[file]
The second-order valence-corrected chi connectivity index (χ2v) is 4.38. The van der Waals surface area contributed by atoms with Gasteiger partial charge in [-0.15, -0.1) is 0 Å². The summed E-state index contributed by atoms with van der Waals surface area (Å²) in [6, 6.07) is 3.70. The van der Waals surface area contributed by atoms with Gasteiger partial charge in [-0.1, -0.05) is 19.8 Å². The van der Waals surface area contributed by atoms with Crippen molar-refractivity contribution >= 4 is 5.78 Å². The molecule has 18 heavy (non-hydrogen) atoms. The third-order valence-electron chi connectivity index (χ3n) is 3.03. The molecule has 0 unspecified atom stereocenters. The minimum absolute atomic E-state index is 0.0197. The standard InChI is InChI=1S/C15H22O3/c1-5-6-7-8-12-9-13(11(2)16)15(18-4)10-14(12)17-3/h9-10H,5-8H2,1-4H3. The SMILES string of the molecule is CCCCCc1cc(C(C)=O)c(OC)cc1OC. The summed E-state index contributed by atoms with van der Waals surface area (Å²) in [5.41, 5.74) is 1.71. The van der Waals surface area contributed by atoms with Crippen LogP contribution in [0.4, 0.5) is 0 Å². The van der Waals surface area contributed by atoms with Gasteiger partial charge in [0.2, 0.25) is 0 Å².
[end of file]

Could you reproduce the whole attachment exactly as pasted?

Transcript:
The second-order valence-corrected chi connectivity index (χ2v) is 4.38. The van der Waals surface area contributed by atoms with Gasteiger partial charge in [-0.15, -0.1) is 0 Å². The summed E-state index contributed by atoms with van der Waals surface area (Å²) in [6, 6.07) is 3.70. The van der Waals surface area contributed by atoms with Gasteiger partial charge in [-0.1, -0.05) is 19.8 Å². The van der Waals surface area contributed by atoms with Crippen molar-refractivity contribution >= 4 is 5.78 Å². The molecule has 18 heavy (non-hydrogen) atoms. The third-order valence-electron chi connectivity index (χ3n) is 3.03. The molecule has 0 unspecified atom stereocenters. The minimum absolute atomic E-state index is 0.0197. The standard InChI is InChI=1S/C15H22O3/c1-5-6-7-8-12-9-13(11(2)16)15(18-4)10-14(12)17-3/h9-10H,5-8H2,1-4H3. The SMILES string of the molecule is CCCCCc1cc(C(C)=O)c(OC)cc1OC. The summed E-state index contributed by atoms with van der Waals surface area (Å²) in [5.41, 5.74) is 1.71. The van der Waals surface area contributed by atoms with Crippen LogP contribution in [0.4, 0.5) is 0 Å². The van der Waals surface area contributed by atoms with Gasteiger partial charge in [0.2, 0.25) is 0 Å².